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Subliminalman

Unity 2D Jumping

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Currently I am working on a 2d fighting game and the jumping system I have currently creates a funky looking jump that I don't like. Here's a graph of what the jump looks like in 2d space in relation to the sprites X,Y Position while jumping.

sprite jump



I looked through a few of the topics here and tried to incorporate their methods, namely the one from this topic http://www.gamedev.net/community/forums/topic.asp?topic_id=559493 but it keeps my sprite at the top of the screen without it coming back down for some reason.

Here is the current code I am using


private void Jump()
{

if (canJump)
{
if (isJumping && !moving)
{
//velocity.Y = (float)gameTime.ElapsedGameTime.Milliseconds * acceleration.Y * (float)0.5;

isOnGround = false;
position.Y = position.Y - jumpSpeed;
position.X = position.X + velocity.X;

if (position.Y <= (groundLevel - jumpHeight))
{
moving = true;
}
}

if (moving)
{
position.Y = position.Y + (jumpSpeed/2);//velocity.Y;
position.X = position.X + velocity.X;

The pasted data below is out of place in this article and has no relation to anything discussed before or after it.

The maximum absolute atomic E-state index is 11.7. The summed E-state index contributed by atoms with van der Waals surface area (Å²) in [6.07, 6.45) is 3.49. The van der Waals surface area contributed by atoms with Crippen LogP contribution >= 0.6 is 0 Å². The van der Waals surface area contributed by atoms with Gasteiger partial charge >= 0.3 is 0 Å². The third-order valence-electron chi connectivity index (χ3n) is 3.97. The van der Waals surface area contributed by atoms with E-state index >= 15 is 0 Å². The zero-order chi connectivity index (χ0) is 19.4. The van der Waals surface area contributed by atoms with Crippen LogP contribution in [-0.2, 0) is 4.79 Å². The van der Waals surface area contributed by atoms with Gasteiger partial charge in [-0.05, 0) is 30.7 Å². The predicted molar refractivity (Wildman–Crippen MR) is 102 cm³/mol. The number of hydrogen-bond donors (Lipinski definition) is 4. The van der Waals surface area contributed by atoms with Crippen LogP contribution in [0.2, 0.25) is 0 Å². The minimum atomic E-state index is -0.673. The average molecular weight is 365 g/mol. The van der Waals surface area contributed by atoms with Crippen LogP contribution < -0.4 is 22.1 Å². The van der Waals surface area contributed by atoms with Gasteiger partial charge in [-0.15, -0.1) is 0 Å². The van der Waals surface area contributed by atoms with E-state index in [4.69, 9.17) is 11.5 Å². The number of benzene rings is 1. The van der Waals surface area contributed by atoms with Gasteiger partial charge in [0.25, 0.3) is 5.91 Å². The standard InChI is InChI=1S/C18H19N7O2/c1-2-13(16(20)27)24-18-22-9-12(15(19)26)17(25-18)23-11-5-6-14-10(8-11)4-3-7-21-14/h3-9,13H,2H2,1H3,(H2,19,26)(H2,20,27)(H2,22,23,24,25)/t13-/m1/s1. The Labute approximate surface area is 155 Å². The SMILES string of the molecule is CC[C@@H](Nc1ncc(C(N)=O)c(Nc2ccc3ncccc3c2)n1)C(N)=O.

//currentState = CharState.JUMP;
}

if (position.Y > groundLevel && !isOnGround)
{

//velocity.Y = 0;
velocity.X = 0;
isJumping = false;
position.Y = groundLevel;
isOnGround = true;
moving = false;

canJump = false;
currentState = CharState.IDLE;
currentFrame.X = 0;
}
}

else
{

if (currentFrame.X > 2)
{
canJump = true;
}
}
}



Any help would be awesome thanks!

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You should change your approach...

Your players should receive a constant gravity (an acceleration that increases their velocity downwards unless it's touching the ground) each frame, and the action of jumping should apply an upwards velocity to the player.

That way, upon pressing jump, the player's y velocity shoots up, and the gravity makes that upwards movement decay until the player starts freefalling back down to the ground.

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So I'm still having trouble, the sprite will either not get off the ground or it will go shooting straight up into the air and not come back down.

Here's the two equations I'm using.

float gravity = -0.9;